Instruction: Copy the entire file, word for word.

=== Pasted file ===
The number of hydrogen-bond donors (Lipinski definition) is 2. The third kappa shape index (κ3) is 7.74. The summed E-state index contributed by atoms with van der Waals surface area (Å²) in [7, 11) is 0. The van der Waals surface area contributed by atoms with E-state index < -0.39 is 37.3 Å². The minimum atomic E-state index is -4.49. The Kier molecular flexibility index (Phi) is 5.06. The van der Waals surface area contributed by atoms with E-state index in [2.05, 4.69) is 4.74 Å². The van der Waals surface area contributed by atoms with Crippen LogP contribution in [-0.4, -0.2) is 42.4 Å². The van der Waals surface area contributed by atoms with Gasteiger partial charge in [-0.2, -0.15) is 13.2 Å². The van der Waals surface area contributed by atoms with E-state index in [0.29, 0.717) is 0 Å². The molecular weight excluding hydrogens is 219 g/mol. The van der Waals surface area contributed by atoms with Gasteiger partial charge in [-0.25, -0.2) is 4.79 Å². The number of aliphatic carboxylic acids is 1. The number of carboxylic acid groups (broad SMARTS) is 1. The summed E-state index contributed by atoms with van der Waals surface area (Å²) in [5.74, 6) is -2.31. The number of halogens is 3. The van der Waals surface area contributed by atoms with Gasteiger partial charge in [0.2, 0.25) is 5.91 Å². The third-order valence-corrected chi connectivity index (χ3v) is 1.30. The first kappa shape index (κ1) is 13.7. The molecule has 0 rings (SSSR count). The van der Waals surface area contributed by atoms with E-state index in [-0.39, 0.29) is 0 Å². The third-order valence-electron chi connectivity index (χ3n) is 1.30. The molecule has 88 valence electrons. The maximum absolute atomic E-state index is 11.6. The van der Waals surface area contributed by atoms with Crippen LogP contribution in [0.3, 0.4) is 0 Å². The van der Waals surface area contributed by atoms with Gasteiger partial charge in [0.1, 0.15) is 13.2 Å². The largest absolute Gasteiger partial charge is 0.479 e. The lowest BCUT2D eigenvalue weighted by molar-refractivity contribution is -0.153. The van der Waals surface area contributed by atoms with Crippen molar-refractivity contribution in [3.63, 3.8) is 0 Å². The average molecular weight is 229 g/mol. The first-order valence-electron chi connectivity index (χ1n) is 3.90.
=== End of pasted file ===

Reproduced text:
The number of hydrogen-bond donors (Lipinski definition) is 2. The third kappa shape index (κ3) is 7.74. The summed E-state index contributed by atoms with van der Waals surface area (Å²) in [7, 11) is 0. The van der Waals surface area contributed by atoms with E-state index < -0.39 is 37.3 Å². The minimum atomic E-state index is -4.49. The Kier molecular flexibility index (Phi) is 5.06. The van der Waals surface area contributed by atoms with E-state index in [2.05, 4.69) is 4.74 Å². The van der Waals surface area contributed by atoms with Crippen LogP contribution in [-0.4, -0.2) is 42.4 Å². The van der Waals surface area contributed by atoms with Gasteiger partial charge in [-0.2, -0.15) is 13.2 Å². The van der Waals surface area contributed by atoms with E-state index in [0.29, 0.717) is 0 Å². The molecular weight excluding hydrogens is 219 g/mol. The van der Waals surface area contributed by atoms with Gasteiger partial charge in [-0.25, -0.2) is 4.79 Å². The number of aliphatic carboxylic acids is 1. The number of carboxylic acid groups (broad SMARTS) is 1. The summed E-state index contributed by atoms with van der Waals surface area (Å²) in [5.74, 6) is -2.31. The number of halogens is 3. The van der Waals surface area contributed by atoms with Gasteiger partial charge in [0.2, 0.25) is 5.91 Å². The third-order valence-corrected chi connectivity index (χ3v) is 1.30. The first kappa shape index (κ1) is 13.7. The molecule has 0 rings (SSSR count). The van der Waals surface area contributed by atoms with E-state index in [-0.39, 0.29) is 0 Å². The third-order valence-electron chi connectivity index (χ3n) is 1.30. The molecule has 88 valence electrons. The maximum absolute atomic E-state index is 11.6. The van der Waals surface area contributed by atoms with Crippen LogP contribution in [0.3, 0.4) is 0 Å². The van der Waals surface area contributed by atoms with Gasteiger partial charge in [0.1, 0.15) is 13.2 Å². The largest absolute Gasteiger partial charge is 0.479 e. The lowest BCUT2D eigenvalue weighted by molar-refractivity contribution is -0.153. The van der Waals surface area contributed by atoms with Crippen molar-refractivity contribution in [3.63, 3.8) is 0 Å². The average molecular weight is 229 g/mol. The first-order valence-electron chi connectivity index (χ1n) is 3.90.